Offering Hope in Vietnam

An outreach center is serving a community that needs to know about Jesus.

By Andrew McChesney, Adventist Mission, and Adventist Review
Offering Hope in Vietnam

In 2018, Jannie Bekker, a genteel South African, was deployed to Vietnam’s capital city, Hanoi, with US$2 million and the momentous task of establishing the Seventh-day Adventist Church’s first urban outreach center in that Southeast Asian country.

Bekker, however, struggled to find a suitable property in Hanoi. The asking price for a vacant lot topped $2 million and often approached $3 million to $4 million.

Bekker prayed as he made trip after trip to Hanoi from the Singapore-based headquarters of the Adventist Church’s Southeast Asia Union Mission, where he worked as special assistant to the president.

Then, suddenly, someone offered a prime plot of land with a new seven-story building for only $1.8 million — and the rest is history.

On May 22, 2018, Bekker beamed with joy as Adventist Church leaders inaugurated the community center. “God came through in a more miraculous way than I ever, ever anticipated,” Bekker said. “He gave us more than what we prayed for.”

Vietnam is one of the most visited countries for tourism in Southeast Asia and offers visitors many exciting things to do and see. From the breathtaking vistas of Ha Long Bay to promising business opportunities in the city, Hanoi is a significant place for tourists and locals alike.

Within its population of nine million, this city has only a small number of Adventists. Now, in 2021, the urban outreach center, called Forward Venture, is providing an opportunity to reach more people for Christ. 

“On our first floor, we have a bookstore that is open to the community, where people can come in and purchase books that can help them grow in their walk with the Lord,” Dale Tunnel, the center coordinator, said.“We have an English language school where we are able to build relationships with individuals. We’re reaching out to the community by ministering to children who need help with their education. The church meets here in the building on a regular basis.”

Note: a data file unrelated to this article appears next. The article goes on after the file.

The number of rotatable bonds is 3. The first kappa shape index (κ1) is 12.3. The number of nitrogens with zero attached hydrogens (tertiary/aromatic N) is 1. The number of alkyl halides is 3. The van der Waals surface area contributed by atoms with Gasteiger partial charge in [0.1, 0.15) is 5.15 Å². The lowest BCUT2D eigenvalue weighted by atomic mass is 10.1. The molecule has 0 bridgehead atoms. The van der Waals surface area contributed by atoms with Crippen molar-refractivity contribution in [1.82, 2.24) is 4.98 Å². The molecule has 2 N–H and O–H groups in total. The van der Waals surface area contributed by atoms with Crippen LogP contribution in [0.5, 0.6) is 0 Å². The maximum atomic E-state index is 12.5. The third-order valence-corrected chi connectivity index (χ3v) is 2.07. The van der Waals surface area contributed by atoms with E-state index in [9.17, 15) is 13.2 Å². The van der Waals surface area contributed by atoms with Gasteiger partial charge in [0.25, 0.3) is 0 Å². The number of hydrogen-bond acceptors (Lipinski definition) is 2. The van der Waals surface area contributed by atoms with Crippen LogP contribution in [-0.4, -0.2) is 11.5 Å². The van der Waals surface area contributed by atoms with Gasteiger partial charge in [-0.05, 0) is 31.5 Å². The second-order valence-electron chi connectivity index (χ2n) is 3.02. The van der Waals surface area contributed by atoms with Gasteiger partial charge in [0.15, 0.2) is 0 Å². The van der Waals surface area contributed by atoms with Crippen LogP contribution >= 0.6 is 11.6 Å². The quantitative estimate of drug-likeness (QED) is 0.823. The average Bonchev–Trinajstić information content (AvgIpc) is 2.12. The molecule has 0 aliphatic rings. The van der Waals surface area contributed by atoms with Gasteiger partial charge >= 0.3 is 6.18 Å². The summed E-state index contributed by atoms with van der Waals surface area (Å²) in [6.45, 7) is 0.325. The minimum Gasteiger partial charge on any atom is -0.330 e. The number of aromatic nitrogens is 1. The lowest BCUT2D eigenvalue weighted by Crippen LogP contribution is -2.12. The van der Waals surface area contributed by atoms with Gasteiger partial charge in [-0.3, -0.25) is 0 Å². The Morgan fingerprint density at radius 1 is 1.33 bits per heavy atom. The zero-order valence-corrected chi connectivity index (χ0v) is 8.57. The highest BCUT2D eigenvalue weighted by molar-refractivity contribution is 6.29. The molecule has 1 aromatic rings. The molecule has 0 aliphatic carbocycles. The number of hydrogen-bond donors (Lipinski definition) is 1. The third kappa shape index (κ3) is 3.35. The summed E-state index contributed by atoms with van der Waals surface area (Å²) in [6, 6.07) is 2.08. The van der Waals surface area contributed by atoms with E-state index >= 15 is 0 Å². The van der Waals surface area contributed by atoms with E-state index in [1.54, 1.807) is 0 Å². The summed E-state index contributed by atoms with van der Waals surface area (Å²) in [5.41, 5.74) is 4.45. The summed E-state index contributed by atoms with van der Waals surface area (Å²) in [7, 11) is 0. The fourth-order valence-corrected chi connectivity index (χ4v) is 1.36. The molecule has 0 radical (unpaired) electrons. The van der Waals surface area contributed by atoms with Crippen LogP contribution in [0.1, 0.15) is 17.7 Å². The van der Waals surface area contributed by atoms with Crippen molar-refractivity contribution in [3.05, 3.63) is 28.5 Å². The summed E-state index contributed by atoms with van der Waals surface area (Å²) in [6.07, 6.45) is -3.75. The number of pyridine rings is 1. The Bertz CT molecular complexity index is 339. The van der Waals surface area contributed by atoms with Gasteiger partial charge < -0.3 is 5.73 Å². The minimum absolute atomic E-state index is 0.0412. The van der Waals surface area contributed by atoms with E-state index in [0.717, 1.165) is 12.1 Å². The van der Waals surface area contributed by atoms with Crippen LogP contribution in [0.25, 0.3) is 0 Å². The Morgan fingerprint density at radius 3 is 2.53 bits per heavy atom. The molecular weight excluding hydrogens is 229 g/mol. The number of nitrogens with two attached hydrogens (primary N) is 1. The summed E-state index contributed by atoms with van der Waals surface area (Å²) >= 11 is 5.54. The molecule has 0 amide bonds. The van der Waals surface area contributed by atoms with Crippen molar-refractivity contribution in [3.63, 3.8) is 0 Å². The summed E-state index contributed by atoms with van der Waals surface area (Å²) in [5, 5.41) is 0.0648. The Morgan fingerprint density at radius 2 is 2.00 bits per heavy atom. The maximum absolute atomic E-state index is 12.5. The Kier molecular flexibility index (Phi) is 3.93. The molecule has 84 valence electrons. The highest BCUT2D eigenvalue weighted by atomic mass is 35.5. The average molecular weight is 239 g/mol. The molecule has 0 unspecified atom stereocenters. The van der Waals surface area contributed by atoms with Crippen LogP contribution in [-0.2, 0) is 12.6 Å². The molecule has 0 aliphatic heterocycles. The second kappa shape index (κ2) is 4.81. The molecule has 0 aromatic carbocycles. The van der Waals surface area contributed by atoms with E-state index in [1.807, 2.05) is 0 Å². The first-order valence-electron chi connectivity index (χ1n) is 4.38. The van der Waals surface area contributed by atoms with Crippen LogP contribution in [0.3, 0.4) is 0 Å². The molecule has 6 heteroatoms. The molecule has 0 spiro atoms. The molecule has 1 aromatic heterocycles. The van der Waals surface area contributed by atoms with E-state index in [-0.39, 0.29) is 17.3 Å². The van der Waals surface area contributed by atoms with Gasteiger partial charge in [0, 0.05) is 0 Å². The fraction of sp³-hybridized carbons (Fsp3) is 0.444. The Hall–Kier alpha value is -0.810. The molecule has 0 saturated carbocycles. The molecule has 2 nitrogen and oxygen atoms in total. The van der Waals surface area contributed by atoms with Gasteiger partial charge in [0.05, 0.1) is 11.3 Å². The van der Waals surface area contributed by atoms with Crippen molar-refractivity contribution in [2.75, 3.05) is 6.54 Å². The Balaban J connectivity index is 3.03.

From healthy cooking classes to a running club that meets every Sunday morning, the staff at Forward Venture has a lot of fun with their community. The center’s activities have allowed them to build strong partnerships and even friendships with government officials.

“An opportunity has arisen for us to partner with the Religious Affairs Committee of Vietnam,” Tunnel said. “We’re teaching English there in their building to 28 of their staff members — all the way from receptionists and secretaries to the top of the Religious Affairs Committee. We look forward to how that door can open in the future.”

Through these activities, the center’s workers and volunteers hope to be a shining example of Christ’s method of ministry. They want to share and introduce Christ’s love to everyone.

Forward Venture, Tunnel said, “is a place that provides space and opportunity for the church to meet and mingle with people; to build relationships, friendships, and trust; and when the opportunity arises, to offer them a relationship with Jesus Christ.”

With a growing demand for their services, this ministry is also facing some serious challenges.

“The challenges are real,” Tunnel said. “It’s a city of nine million people. The church here in the Hanoi area is small, so we don’t have a lot of manpower to draw from to work in the center here. We need volunteers to fulfill the calls that we put out. We need volunteers from the local church to partner with us in the ministry. We have called out for international volunteers to come as well. We haven’t had a lot of response from that yet. And so we’re still needing people to come and do ministry here from abroad.”

Despite challenges and setbacks, God is still using His workers to bless others. Some of the students in the center’s English class have gotten a glimpse of Christ’s character through their teachers.

“They are all really patient,” student Tony said. “That’s what I cannot see in some other language centers.” 

Another student, Garry, said, “I feel refreshed because the teachers here are friendly and generous, and they try to be close with their students.” 

“To see people come to the language classes and then start coming to church, you know that God is at work, that He is doing things,” Tunnel said. “God can work miracles. So, we’re looking forward to seeing what He has in store for us.”

The original version of this story was posted by Adventist Mission.

By Andrew McChesney, Adventist Mission, and Adventist Review